Think about it: the government wants to cut us off from the rest of the world, that would make them happy, but would PISS a lot of people off. Anyways, if the westerners did it for the Chinese government, the people would be angry at them rather than the government...

If you try to complain to China Telecom about not being able to access Facebook, they already blame it Facebook since none of these sites are "officially" blocked. This would just play into that lie big time.

> the government wants to cut us off from the rest of the world, that would make them happy

Chinas ability to manufacture and sell hinges critically on internet connectivity. Of all the sanctions that would be effective I think an internet blockade is one of the more practical and effective ones.

I don't think they would be too concerned about an internet blockade, it would work to their advantage EVEN if it would hurt the economy and make a lot of the people's lives harder. That they could blame the "imperialist westerners" for this means that they can easily deflect any dissent outwards (as often happens in hard times...e.g. see the most recent anti-Japanese protests).

Let's just please not go there.

Highly same-minded swarm at this size is very dangerous. The controller is using it for its own purpose. The best strategy might be waiting for the swarm loosing it's basic power supply and falling apart. But this would affect the world economy as well, especially after 2007.

> when will the rest of the world kick China of the internet?

By "rest of world" do you mean the USA? Or Europe? Or basically "the west"?

When does it sound like cultural imperialism?

Are countries (and their citizens) only permitted to be connected to the internet if their culture matches that of your country/federation?

How is that not an offensive idea?

Usually, I reverse statements and if I find them offensive in reverse they are probably offensive full stop. This one is pretty offensive.

> Are countries (and their citizens) only permitted to be connected to the internet if their culture matches that of your country/federation?

Don't be so easily offended. Nobody said anything about their culture. The reason the question is being raised is because of the unignorable number of DDOS attacks being launched from their Internet space. Stop that, and you'll have less calls for cutting their connection.

It has nothing to do with culture. It has to do with committing crimes against the global infrastructure. Nobody is calling for the disconnect of Japan, Vietnam, South Korea, or even North Korea because none of those countries are taking a dump in the swimming pool we are all trying to use.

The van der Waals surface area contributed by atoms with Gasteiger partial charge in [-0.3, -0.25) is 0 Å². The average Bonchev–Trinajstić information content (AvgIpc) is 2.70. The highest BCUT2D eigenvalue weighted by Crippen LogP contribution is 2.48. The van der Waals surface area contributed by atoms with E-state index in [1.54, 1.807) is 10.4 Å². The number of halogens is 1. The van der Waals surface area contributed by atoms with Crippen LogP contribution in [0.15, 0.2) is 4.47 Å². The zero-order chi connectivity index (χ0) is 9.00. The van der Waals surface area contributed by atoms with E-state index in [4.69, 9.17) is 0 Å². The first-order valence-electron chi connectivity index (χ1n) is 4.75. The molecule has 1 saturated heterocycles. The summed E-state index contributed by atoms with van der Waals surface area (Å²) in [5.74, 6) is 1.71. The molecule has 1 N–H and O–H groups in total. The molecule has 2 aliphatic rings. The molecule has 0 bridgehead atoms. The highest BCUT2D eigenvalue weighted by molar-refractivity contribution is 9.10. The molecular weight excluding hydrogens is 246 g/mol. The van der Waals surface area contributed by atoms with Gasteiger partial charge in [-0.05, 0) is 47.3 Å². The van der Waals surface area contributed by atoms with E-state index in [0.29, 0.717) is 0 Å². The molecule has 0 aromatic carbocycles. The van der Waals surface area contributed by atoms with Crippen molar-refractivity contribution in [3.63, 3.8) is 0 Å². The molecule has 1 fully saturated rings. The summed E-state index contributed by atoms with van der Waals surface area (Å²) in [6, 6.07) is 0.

In fact, we have kick out from github pages.(Chinese users cannot open *.github.io now.)

BTW: Here is the Cloudflare way:


This speculative attribution seems a bit fishy to me.

This attack is a clumsy way to harass those projects. It's not sure to work, and is bringing the specific projects more attention in the meantime. As an official (or easily-attributable) extra-territorial action, it seems both unprecedented and disproportionate.

It's also drawing extra attention to the border machines and their capability to do man-in-the-middle tampering. I'd have thought CNGov would want to be miserly with that capability, to suppress awareness of the risk or development of countermeasures/workarounds.

I wouldn't completely rule out that this might be an action by some other party that intends, in a roundabout way, to raise an alarm about Chinese net borders.

They also have a pretty good weapon to aid them in this - their internet users.

They've been redirecting traffic of its user to load GitHub, which is a very smart/evil tactic to use - this is what certain sites did years ago to take down their smaller competitors.

I doubt the Chinese government is behind the attack - except for maybe not caring enough to do anything about it.

Basically the government doesn't really care what other people do outside the Chinese Internet, and just block anything they don't want local people to read.

Far more likely is a 'red hacker', e.g. Someone hacking for patriotic reasons and has taken issue with those projects hosted on GitHub.

It may well be that the person has government connections or works in some way for the government but I'd be surprised if it was a government sponsored/sanctioned attack - especially because there are far more likely candidates who will be far easier to take offline than GitHub.

The Chinese government's strategy has generally been about keeping things out, not taking things down.

Your comment is flatly wrong. 完全不对。 I've lived in and researched China for 28 years.

It's not flatly wrong.